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POL8071 : The Moral Limits of the Market: Theory and Public Policy

  • Offered for Year: 2024/25
  • Module Leader(s): Dr Nicola Mulkeen
  • Owning School: Geography, Politics & Sociology
  • Teaching Location: Newcastle City Campus

Your programme is made up of credits, the total differs on programme to programme.

Semester 1 Credit Value: 20
ECTS Credits: 10.0
European Credit Transfer System


1. To provide students with a thorough knowledge of the moral concerns that bear on when markets are and are not a justifiable form of economic organisation.

2. To equip students with the skills necessary to think systematically and critically about the political significance of market practices that test the moral boundaries and to sharpen their skills of written and oral argumentation.

3. To provide students with the opportunity to combine theoretical knowledge of contested markets with practical skills to tackle a real-world policy issue of their own choosing.

4. To demonstrate the interplay between moral and empirical considerations when it comes to assessing, proposing, and recommending policies.

5. Help students to draw their own conclusions regarding the moral limits of markets and the relationship of these limits to specific practical public policy issues.

6. To refine students’ analytical skills in evaluating policy implications and effectiveness within the complex interplay of market forces and regulatory environments.

Outline Of Syllabus

This module examines the moral issues that arise in the use of markets as a form of economic organisation, giving particular attention to the limits of markets and exploring why some goods and services should not be for sale or purchase. The module is split into two parts.

The first part of the module considers arguments from literature in political philosophy and economic ethics in support of markets, such as appeals to efficiency, innovation, and prosperity, and in objection to the expansion of market logic into various spheres of social life, such as concerns around exploitation, commodification, and inequality. It illuminates these arguments by investigating their bearing on a range of contested markets, asking questions such as: Should states allow markets in organs, commercial surrogacy, and sex? Should consumers boycott goods made in sweatshops or sports events funded by countries that violate human rights and what are the duties of multinational companies on these issues? How do digital platforms, artificial intelligence, and technological development affect what constitutes fair employment? What is a just intellectual property regime and how should states regulate and distribute pharmaceutical innovation?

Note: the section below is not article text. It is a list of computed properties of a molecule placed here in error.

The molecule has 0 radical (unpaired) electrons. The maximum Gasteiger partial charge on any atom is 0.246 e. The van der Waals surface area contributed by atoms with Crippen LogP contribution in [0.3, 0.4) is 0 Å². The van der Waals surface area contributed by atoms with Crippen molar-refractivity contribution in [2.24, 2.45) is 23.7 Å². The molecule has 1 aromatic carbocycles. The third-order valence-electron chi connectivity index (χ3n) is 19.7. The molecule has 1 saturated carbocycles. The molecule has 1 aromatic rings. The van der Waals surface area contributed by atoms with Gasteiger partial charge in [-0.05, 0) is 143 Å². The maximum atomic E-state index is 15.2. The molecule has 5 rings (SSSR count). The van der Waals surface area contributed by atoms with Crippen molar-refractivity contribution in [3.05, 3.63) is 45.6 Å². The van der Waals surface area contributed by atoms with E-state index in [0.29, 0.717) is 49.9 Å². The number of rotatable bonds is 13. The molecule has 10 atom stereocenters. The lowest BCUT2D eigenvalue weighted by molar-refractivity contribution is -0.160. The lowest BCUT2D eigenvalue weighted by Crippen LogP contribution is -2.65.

The second part of the module provides students with the opportunity to combine theoretical knowledge of contested markets with practical skills to tackle real-world policy issues of their choosing. Students will learn to identify policy issues relating to contested markets, situate them within the relevant academic literature, develop a policy brief to address these issues, and learn to convey arguments to stakeholders through a process of peer feedback and engagement.

Teaching Methods

Teaching Activities
Category Activity Number Length Student Hours Comment
Guided Independent StudyAssessment preparation and completion1178:00178:00N/A
Scheduled Learning And Teaching ActivitiesSmall group teaching112:0022:00Seminars
Teaching Rationale And Relationship

The teaching methods are grounded in active and participatory learning and are intended to bridge the gap between theoretical understanding of contested markets and practical applications. The first part of the module involves setting research and reading activities to connect students with literature that elaborates moral ideas about the defence and limits of markets, providing them with an insight to the core knowledge aims of the module. Small group teaching fosters an environment for deep discussion, critical thinking, and collaborative learning. The second part of the module simulates the practical contexts in which policy analysts operate. This approach is designed to encourage students to engage deeply with the material from part one of the module, apply their knowledge to complex cases, and develop the nuanced communication skills essential for effective policy advocacy and stakeholder engagement.

Assessment Methods

The format of resits will be determined by the Board of Examiners

Other Assessment
Description Semester When Set Percentage Comment
Essay1M501 x 1500-word essay
Portfolio1A502000-word written portfolio exercise
Zero Weighted Pass/Fail Assessments
Description When Set Comment
Oral PresentationAN/A
Assessment Rationale And Relationship

The mix of an essay, presentation, and portfolio allows students to demonstrate their understanding and skills in a variety of formats. The essay assessment directs students to undertake research into literature on the moral limits of markets and allows them the opportunity to demonstrate their knowledge of these issues and their skills in written argument. Presentations encourage students to articulate complex ideas succinctly and engagingly and cultivate a professional environment of constructive dialogue and collaboration. The portfolio encourages precision in students' thought processes, reflecting the conciseness required for policy briefs and other policy-related writing. The weighting of these assessments is designed to build students’ confidence and competence in policy analysis.

Reading Lists